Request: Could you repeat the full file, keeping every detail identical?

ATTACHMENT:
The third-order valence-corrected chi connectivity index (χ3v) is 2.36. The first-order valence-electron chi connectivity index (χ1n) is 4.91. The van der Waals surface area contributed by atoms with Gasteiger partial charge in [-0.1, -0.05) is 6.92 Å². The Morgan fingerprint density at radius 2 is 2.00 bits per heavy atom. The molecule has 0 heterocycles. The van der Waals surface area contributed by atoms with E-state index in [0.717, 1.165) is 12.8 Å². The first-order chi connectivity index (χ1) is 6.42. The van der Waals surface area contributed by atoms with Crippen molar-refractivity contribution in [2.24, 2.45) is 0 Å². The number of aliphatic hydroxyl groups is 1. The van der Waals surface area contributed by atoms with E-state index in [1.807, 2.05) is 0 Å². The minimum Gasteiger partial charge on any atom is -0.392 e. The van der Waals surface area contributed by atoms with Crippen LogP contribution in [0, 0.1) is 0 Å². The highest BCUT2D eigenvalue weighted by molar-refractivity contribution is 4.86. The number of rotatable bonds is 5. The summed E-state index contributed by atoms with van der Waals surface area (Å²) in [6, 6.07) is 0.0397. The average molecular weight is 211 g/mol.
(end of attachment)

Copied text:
The third-order valence-corrected chi connectivity index (χ3v) is 2.36. The first-order valence-electron chi connectivity index (χ1n) is 4.91. The van der Waals surface area contributed by atoms with Gasteiger partial charge in [-0.1, -0.05) is 6.92 Å². The Morgan fingerprint density at radius 2 is 2.00 bits per heavy atom. The molecule has 0 heterocycles. The van der Waals surface area contributed by atoms with E-state index in [0.717, 1.165) is 12.8 Å². The first-order chi connectivity index (χ1) is 6.42. The van der Waals surface area contributed by atoms with Crippen molar-refractivity contribution in [2.24, 2.45) is 0 Å². The number of aliphatic hydroxyl groups is 1. The van der Waals surface area contributed by atoms with E-state index in [1.807, 2.05) is 0 Å². The minimum Gasteiger partial charge on any atom is -0.392 e. The van der Waals surface area contributed by atoms with Crippen LogP contribution in [0, 0.1) is 0 Å². The highest BCUT2D eigenvalue weighted by molar-refractivity contribution is 4.86. The number of rotatable bonds is 5. The summed E-state index contributed by atoms with van der Waals surface area (Å²) in [6, 6.07) is 0.0397. The average molecular weight is 211 g/mol.